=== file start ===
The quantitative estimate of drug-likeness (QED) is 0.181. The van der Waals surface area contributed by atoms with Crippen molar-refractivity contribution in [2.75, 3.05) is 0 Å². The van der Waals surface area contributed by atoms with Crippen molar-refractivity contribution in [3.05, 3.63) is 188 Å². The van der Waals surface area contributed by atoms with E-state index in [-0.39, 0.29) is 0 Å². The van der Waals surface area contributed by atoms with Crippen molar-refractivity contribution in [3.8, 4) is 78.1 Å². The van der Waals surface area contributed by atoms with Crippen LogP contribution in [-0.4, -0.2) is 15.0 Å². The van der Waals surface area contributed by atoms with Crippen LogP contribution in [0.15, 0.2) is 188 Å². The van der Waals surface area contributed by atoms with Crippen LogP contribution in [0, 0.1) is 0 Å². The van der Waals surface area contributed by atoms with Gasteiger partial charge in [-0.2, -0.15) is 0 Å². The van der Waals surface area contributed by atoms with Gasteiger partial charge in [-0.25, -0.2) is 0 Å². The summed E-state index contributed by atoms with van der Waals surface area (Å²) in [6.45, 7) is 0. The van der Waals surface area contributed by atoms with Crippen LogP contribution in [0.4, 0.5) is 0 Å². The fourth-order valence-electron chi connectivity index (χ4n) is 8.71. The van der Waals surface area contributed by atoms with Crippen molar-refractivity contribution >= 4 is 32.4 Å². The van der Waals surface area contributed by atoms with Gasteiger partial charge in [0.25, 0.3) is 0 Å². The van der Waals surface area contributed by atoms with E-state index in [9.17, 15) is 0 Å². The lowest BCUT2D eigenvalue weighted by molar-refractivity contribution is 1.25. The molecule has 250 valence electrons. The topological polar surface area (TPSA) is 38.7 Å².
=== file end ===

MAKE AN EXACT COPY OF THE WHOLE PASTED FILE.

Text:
The quantitative estimate of drug-likeness (QED) is 0.181. The van der Waals surface area contributed by atoms with Crippen molar-refractivity contribution in [2.75, 3.05) is 0 Å². The van der Waals surface area contributed by atoms with Crippen molar-refractivity contribution in [3.05, 3.63) is 188 Å². The van der Waals surface area contributed by atoms with E-state index in [-0.39, 0.29) is 0 Å². The van der Waals surface area contributed by atoms with Crippen molar-refractivity contribution in [3.8, 4) is 78.1 Å². The van der Waals surface area contributed by atoms with Crippen LogP contribution in [-0.4, -0.2) is 15.0 Å². The van der Waals surface area contributed by atoms with Crippen LogP contribution in [0.15, 0.2) is 188 Å². The van der Waals surface area contributed by atoms with Crippen LogP contribution in [0, 0.1) is 0 Å². The van der Waals surface area contributed by atoms with Gasteiger partial charge in [-0.2, -0.15) is 0 Å². The van der Waals surface area contributed by atoms with Gasteiger partial charge in [-0.25, -0.2) is 0 Å². The summed E-state index contributed by atoms with van der Waals surface area (Å²) in [6.45, 7) is 0. The van der Waals surface area contributed by atoms with Crippen LogP contribution in [0.4, 0.5) is 0 Å². The fourth-order valence-electron chi connectivity index (χ4n) is 8.71. The van der Waals surface area contributed by atoms with Crippen molar-refractivity contribution >= 4 is 32.4 Å². The van der Waals surface area contributed by atoms with Gasteiger partial charge in [0.25, 0.3) is 0 Å². The van der Waals surface area contributed by atoms with E-state index in [9.17, 15) is 0 Å². The lowest BCUT2D eigenvalue weighted by molar-refractivity contribution is 1.25. The molecule has 250 valence electrons. The topological polar surface area (TPSA) is 38.7 Å².